Red represents passion and love, and is first noticeable in the beginning of the film when the rambunctious Amélie delights herself with raspberries by eating them off her fingers. The montage of childhood scenes showcase Amélie’s youthfulness through the color red, and this hue is continuously used throughout the film as a symbol of her vitality. Even as Amélie is growing up, her home has always been excessively red, with her red sofa, red painted walls, and red pet fish. Her red “neurasthenic and suicidal” pet fish would jump out of its bowl at every chance it could get, and this is a symbolic gesture of Amélie’s curiosity pushing the boundaries of her confinement. As the hackneyed phrase goes, “Home is where the heart is” and this is a reflection of Amélie’s soul which is that of a childlike heart. Many characters in the film are also found donning red clothing or bright red lipstick, all of which are in the pursuit of love. By applying ...
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...r. Dufayel’s television is encased in wadding in order to protect himself, but the screen is blue. Whenever he watches television, he lives vicariously through those portrayed on the screen as he never sets foot outside of his apartment. Even though blue is only used a few times during the whole film, this characteristic is able to highlight the meaningful placement of certain objects in each scene and have them emanate a sense of bliss.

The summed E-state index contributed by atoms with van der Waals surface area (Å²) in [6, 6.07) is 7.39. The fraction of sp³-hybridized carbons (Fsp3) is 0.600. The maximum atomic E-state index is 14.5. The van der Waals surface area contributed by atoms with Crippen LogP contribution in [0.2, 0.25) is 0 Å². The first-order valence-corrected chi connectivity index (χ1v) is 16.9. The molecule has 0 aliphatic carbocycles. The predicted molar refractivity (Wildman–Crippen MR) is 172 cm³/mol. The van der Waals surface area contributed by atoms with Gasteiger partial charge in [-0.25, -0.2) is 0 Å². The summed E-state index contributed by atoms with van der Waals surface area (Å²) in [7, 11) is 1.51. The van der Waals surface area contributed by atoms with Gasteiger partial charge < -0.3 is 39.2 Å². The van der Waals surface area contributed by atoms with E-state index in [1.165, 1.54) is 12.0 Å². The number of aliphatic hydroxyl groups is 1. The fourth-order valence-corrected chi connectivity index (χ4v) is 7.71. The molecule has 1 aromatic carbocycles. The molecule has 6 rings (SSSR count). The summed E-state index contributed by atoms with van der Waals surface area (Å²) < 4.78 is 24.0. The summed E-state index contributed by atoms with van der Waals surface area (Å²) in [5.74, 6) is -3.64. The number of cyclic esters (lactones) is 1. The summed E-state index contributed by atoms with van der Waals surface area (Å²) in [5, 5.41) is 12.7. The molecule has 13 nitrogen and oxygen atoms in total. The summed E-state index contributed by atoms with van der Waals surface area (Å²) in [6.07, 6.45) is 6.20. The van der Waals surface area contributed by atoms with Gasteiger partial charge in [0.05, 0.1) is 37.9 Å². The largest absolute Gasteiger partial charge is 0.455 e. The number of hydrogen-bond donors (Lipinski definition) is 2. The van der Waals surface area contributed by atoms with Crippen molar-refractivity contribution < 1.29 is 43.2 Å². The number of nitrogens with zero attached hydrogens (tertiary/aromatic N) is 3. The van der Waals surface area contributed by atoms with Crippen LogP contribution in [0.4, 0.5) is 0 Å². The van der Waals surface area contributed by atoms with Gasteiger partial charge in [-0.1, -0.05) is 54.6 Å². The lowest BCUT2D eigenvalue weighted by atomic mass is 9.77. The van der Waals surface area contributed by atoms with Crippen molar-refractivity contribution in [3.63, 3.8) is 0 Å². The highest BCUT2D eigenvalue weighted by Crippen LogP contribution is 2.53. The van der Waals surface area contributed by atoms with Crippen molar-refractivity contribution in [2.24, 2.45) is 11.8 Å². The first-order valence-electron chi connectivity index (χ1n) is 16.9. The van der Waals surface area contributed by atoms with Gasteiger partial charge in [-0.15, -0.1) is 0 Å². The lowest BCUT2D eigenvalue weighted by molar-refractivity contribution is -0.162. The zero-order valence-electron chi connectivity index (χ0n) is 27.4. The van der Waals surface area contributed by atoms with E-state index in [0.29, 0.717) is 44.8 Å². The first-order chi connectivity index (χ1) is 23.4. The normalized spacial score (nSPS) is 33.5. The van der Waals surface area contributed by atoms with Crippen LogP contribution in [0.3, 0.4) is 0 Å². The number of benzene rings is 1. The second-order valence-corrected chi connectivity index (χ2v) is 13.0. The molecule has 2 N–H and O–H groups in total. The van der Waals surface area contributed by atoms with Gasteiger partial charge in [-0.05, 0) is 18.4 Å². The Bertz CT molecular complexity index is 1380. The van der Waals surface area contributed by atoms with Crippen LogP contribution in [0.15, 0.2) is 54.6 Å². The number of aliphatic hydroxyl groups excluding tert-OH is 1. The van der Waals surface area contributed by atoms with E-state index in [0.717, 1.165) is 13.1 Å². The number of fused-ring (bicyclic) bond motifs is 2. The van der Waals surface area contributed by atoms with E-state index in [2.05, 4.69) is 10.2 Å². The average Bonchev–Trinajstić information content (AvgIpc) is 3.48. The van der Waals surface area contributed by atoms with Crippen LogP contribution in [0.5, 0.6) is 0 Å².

Amélie relies more on visual demonstration through colors since the locations are dull in real life are not able to capture the characters’ emotions. The film’s main colors of red, green, and blue are able to convey the characters’ feelings to the audience, whether it is to express Amélie’s juvenescence or her passion towards Nico. As a result of successfully manipulating the hues of the film, Amélie’s story is able to come to life.
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